Matador Review

A Quarterly Missive of Alternative Concern

Marc Alan Di Martino


What Happened at the Baptism

 


I.

The infant is held aloft, above the priest’s head
and shoulders. “Our trophy!” he cries, to
applause and tears from the congregation. The
baby’s penis looks like a tiny candy in its
wrapper, placed awkwardly between two fresh
human legs. It begins to cry uncontrollably, to
shake. It has been welcomed to the world in
which it will live until its body gives out. Like
all living things, it will die the worse for wear.


II.

I’d never imagined anyone would ask me to be
the godfather of their child. Little me. But it
happened. It happened that tradition called for
such a thing, and we were to answer that call.
How did I feel about answering it? About
standing in front of a congregation whose god
I didn’t believe in, for whom I was a hostile
representative of the parent company? They’d
stare at me in disbelief. He’s cleverly covered his
horns,
they’d whisper. They wear those little hats
to cover them, don’t they? But he can’t wear a hat
in here. In here he’s exposed. And now he’ll be the
godfather of this child. Heaven help us.


III.

I’m not stupid—I didn’t let it get that far. I did
my homework. I told the parents I couldn’t go
through with it, couldn’t renounce Satan
because I didn’t believe in Satan. Go through the
motions,
they said. Like we do. Like everyone
does.
I can’t do that, you know. I said that to
them. I can’t lie to people like that. We do it all
the time,
came the answer. And you will too. Just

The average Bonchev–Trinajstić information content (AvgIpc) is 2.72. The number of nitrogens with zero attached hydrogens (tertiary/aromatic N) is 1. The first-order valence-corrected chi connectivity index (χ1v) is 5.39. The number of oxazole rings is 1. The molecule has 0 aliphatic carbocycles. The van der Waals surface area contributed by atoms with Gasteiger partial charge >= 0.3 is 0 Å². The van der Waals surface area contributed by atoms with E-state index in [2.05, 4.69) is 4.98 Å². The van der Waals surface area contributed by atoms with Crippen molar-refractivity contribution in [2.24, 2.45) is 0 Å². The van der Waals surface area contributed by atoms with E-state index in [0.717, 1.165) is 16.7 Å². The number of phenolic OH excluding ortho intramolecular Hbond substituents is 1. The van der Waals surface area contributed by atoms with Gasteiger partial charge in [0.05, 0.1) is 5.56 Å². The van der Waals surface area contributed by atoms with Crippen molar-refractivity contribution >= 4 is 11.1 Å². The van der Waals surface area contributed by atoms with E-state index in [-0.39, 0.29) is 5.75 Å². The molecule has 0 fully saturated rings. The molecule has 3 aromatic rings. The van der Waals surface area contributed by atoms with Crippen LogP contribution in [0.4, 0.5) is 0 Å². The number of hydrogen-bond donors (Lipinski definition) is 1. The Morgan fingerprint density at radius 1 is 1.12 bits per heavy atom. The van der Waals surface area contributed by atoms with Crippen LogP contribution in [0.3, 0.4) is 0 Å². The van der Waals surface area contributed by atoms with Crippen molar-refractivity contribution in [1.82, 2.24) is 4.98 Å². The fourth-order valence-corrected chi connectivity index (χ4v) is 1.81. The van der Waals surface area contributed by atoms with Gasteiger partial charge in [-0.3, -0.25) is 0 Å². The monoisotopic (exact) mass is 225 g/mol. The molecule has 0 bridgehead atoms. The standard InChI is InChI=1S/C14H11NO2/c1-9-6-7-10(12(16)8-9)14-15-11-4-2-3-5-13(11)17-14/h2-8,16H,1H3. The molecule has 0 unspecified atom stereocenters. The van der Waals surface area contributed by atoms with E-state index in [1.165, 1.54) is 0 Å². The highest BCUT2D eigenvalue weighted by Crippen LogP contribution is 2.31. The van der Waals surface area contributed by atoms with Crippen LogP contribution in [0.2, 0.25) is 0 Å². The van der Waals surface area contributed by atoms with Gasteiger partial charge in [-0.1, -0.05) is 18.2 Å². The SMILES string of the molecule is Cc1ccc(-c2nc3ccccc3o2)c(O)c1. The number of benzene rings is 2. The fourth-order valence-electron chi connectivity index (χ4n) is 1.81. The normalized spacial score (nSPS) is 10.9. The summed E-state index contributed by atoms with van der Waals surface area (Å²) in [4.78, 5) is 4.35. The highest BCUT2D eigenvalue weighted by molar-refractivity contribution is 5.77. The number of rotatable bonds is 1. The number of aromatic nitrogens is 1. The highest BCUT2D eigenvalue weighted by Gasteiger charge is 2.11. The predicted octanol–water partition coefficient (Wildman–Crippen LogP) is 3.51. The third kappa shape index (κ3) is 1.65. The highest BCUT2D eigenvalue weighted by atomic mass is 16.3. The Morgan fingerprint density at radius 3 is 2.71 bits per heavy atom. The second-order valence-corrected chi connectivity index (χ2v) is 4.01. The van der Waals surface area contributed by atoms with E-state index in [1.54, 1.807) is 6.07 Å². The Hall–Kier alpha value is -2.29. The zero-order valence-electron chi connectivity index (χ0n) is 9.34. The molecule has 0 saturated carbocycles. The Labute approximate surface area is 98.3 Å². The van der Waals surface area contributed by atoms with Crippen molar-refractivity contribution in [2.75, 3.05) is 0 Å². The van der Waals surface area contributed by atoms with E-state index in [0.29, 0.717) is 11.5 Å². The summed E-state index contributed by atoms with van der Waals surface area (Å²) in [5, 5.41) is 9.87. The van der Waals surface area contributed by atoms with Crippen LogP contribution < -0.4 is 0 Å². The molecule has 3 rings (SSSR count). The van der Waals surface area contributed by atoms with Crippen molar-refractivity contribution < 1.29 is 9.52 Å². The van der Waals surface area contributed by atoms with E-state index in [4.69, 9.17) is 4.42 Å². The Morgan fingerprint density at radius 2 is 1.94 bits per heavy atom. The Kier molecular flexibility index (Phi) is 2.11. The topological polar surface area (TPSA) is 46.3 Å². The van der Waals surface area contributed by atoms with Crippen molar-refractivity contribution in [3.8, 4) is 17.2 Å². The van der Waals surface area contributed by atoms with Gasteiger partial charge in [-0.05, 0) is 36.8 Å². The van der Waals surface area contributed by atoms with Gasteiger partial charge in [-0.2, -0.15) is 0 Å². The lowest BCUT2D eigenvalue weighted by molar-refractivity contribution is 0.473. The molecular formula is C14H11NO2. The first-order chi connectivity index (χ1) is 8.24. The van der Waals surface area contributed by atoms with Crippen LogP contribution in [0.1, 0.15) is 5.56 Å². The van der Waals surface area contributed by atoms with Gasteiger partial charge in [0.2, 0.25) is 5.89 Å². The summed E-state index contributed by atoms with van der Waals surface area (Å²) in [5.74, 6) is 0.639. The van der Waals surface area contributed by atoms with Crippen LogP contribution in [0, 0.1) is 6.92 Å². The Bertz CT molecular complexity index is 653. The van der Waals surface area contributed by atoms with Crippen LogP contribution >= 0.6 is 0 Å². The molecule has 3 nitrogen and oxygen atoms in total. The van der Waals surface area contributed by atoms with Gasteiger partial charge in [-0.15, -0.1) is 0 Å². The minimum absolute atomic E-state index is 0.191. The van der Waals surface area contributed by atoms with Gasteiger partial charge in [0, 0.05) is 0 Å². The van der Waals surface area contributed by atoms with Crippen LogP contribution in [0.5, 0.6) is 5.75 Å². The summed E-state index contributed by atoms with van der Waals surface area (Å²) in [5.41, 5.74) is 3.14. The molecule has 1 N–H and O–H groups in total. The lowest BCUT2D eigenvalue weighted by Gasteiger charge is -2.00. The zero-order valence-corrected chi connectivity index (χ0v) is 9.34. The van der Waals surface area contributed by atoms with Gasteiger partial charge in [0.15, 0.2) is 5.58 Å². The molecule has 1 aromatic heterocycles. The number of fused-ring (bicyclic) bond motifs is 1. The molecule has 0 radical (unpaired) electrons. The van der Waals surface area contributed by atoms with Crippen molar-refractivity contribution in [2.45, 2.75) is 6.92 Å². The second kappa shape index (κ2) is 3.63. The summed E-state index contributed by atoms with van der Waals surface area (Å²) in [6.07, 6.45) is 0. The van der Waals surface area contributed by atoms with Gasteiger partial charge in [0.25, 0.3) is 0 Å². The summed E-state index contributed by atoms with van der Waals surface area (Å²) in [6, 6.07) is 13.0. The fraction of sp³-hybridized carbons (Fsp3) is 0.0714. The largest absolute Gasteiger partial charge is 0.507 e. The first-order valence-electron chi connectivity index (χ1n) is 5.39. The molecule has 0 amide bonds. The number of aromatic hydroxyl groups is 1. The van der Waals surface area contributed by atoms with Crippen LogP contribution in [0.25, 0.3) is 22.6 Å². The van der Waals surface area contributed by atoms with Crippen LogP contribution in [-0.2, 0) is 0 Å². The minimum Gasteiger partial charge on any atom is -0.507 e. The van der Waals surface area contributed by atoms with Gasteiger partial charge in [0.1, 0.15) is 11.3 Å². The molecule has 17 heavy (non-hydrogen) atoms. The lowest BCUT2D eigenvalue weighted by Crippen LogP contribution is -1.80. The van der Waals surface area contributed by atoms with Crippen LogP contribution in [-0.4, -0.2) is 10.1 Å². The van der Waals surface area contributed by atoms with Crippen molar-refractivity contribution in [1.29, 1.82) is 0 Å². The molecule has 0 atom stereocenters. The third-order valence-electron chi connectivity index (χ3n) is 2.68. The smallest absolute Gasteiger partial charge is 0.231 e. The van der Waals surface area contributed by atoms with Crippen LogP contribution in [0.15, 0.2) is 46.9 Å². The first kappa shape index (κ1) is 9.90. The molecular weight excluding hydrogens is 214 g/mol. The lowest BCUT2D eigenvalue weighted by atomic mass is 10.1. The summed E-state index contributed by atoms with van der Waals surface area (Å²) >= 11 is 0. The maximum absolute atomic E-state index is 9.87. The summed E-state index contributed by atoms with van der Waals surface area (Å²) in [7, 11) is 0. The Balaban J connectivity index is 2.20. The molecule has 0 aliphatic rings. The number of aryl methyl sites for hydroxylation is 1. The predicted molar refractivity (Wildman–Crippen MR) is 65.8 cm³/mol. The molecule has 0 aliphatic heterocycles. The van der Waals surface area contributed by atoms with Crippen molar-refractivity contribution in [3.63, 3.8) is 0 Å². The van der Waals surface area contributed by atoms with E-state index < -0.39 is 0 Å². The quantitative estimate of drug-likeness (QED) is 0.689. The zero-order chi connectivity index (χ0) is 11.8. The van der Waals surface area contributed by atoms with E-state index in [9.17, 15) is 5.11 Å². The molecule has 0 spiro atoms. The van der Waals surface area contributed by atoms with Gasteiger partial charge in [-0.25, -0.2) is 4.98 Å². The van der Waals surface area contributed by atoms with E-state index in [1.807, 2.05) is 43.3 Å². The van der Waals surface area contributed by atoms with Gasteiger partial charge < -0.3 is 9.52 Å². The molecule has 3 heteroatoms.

don’t…embarrass us. We don’t care about your
horns. Just don’t make us look bad, you little shit.
Or else.


IV.

So there was an ultimatum. Nice Latin word.
Or else what. My wife said just go through with
it and let’s move on. You take religion too
seriously, she said. You’re right, but someone
should I said. They want us to renounce Satan.
They want us to what? You heard me: Satan.
Really? I read the rite online. It’s part of the
ceremony. They think I have horns. No they
don’t, they just don’t understand you. I can’t
do it. We can’t. Say no.


V.

We explained. We were diplomatic, level-
headed, even-handed. You little fuck, I’ll
have your head on a pike. Knock you off your
high horse. Your time will come
you’ll pay in
blood.
So much for diplomacy.


VI.

There are people who think we drink the blood
of Christian babes, baked lovingly into our
esoteric flatbreads. Babes like this, with their
tiny candy-wrapper penises, peeing on the
heads of priests as they acquire eternal
possession of their souls. They applaud, cry,
celebrate, eat, fuck, make more babies for more
priests, and pass around the hat for money in
the middle of it all.


VII.

Don’t talk to me about redemption.


VIII.

Go fuck yourself you little kike asshole. I’ll hang
you from the roof of your home with a rope made
of your own intestines.


IX. 

I’d say it went about as well as could be
expected.




Marc Alan Di Martino's work has appeared in Rattle, the New Yorker, Baltimore Review, Palette Poetry and many other places, and is forthcoming in the anthologies Unsheathed: 24 Contemporary Poets Take Up the Knife and What Remains: The Many Ways We Say Goodbye. His first collection, Unburial, will be published in 2020 by Kelsay Books. He currently lives in Perugia, Italy with his family where he works as a teacher and translator.